Dr. Ken Weber
Dr. Ken Weber

Dr. Ken Weber and I discuss his research pursuits which involve: 1) developing imaging modalities that are more sensitive and specific to the pathology, providing more diagnostic, prognostic, and predictive information; 2) providing more quantitative information to the clinician; and 3) using these measures to better understand the nervous system and how it functions, the neurophysiology of pain, how treatments work, and why certain treatments work for some patients but not for others. Dr. Ken Weber is an Instructor in the Department of Anesthesia, Perioperative and Pain Medicine at Stanford University. He obtained his Doctor of Chiropractic from Palmer College of Chiropractic Florida in 2009 and then completed a PhD in neuroscience at Northwestern University in 2016, specializing in movement and rehabilitation science. Ken’s research intersects clinical pain research and advanced MRI techniques with an emphasis on brain, spinal cord, and musculoskeletal imaging. His research aims to better understand the neural and musculoskeletal changes underlying clinical pain conditions, the mechanisms of treatments, and predictors for recovery. Ken is currently supported by a K23 Mentored Patient-Oriented Research Career Development Award from the National Institute of Neurological Disorders and Stroke of the National Institutes of Health. His previous funding has included the National Center for Complementary and Integrative Health, the National Institute on Drug Abuse, and the NCMIC Foundation, Inc.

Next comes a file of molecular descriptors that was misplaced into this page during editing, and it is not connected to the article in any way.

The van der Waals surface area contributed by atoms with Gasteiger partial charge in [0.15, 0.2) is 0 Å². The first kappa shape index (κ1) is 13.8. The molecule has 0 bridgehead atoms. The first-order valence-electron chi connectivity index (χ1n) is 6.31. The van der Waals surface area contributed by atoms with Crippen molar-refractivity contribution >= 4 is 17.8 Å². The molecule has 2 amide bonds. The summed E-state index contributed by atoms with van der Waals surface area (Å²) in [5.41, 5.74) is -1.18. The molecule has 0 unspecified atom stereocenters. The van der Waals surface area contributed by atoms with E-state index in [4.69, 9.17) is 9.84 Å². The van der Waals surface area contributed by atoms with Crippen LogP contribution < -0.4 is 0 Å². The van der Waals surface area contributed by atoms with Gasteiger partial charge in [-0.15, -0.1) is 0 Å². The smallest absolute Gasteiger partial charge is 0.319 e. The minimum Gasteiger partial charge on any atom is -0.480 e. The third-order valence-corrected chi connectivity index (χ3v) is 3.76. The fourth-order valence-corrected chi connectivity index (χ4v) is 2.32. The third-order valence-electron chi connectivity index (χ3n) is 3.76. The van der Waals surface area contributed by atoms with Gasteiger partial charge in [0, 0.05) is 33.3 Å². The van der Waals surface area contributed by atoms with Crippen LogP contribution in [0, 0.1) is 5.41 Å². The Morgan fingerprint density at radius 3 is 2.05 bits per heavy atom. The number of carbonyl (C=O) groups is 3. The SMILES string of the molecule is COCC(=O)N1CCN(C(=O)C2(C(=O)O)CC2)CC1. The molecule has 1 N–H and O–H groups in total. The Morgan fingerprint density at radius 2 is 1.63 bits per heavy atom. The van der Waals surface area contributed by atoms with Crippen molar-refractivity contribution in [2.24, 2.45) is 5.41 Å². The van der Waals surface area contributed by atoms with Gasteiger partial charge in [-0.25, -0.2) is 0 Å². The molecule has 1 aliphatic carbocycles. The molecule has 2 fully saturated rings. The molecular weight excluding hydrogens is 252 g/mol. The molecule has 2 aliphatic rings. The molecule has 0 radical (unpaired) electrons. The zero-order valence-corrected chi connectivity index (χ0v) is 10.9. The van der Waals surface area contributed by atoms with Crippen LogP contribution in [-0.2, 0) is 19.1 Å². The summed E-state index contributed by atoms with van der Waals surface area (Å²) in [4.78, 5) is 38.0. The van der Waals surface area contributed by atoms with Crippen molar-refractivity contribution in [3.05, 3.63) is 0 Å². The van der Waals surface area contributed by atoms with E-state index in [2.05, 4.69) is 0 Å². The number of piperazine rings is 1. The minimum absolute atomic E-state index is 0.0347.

I’d also like to point out that Ken was recently selected to be part of the CARL (Chiropractic Academy for Research Leadership) program

View Dr. Weber‘s research at researchgate.net.

Here are some of the papers we discuss in this episode.

1. Machine Learning for the Prediction of Cervical Spondylotic Myelopathy: A Post Hoc Pilot Study of 28 Participants.
  Hopkins BS, Weber KA 2nd, Kesavabhotla K, Paliwal M, Cantrell DR, Smith ZA.
  World Neurosurg. 2019 Jul;127:e436-e442. doi: 10.1016/j.wneu.2019.03.165. Epub 2019 Mar 25.
  PMID: 30922901 [PubMed – indexed for MEDLINE]
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2. Are Magnetic Resonance Imaging Technologies Crucial to Our Understanding of Spinal Conditions?
  Crawford RJ, Fortin M, Weber KA 2nd, Smith A, Elliott JM.
  J Orthop Sports Phys Ther. 2019 May;49(5):320-329. doi: 10.2519/jospt.2019.8793. Epub 2019 Mar 26.
  PMID: 30913967 [PubMed – in process]
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3. Lateral Corticospinal Tract Damage Correlates With Motor Output in Incomplete Spinal Cord Injury.
  Smith AC, Weber KA 2nd, O’Dell DR, Parrish TB, Wasielewski M, Elliott JM.
  Arch Phys Med Rehabil. 2018 Apr;99(4):660-666. doi: 10.1016/j.apmr.2017.10.002. Epub 2017 Oct 26.
  PMID: 29107041 [PubMed – indexed for MEDLINE] Free PMC Article
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4. Evidence for decreased Neurologic Pain Signature activation following thoracic spinal manipulation in healthy volunteers and participants with neck pain.
  Weber Ii KA, Wager TD, Mackey S, Elliott JM, Liu WC, Sparks CL.
  Neuroimage Clin. 2019;24:102042. doi: 10.1016/j.nicl.2019.102042. Epub 2019 Oct 18.
  PMID: 31670070 [PubMed – in process] Free PMC Article
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5. Deep Learning Convolutional Neural Networks for the Automatic Quantification of Muscle Fat Infiltration Following Whiplash Injury.
  Weber KA, Smith AC, Wasielewski M, Eghtesad K, Upadhyayula PA, Wintermark M, Hastie TJ, Parrish TB, Mackey S, Elliott JM.
  Sci Rep. 2019 May 28;9(1):7973. doi: 10.1038/s41598-019-44416-8.
  PMID: 31138878 [PubMed – in process] Free PMC Article
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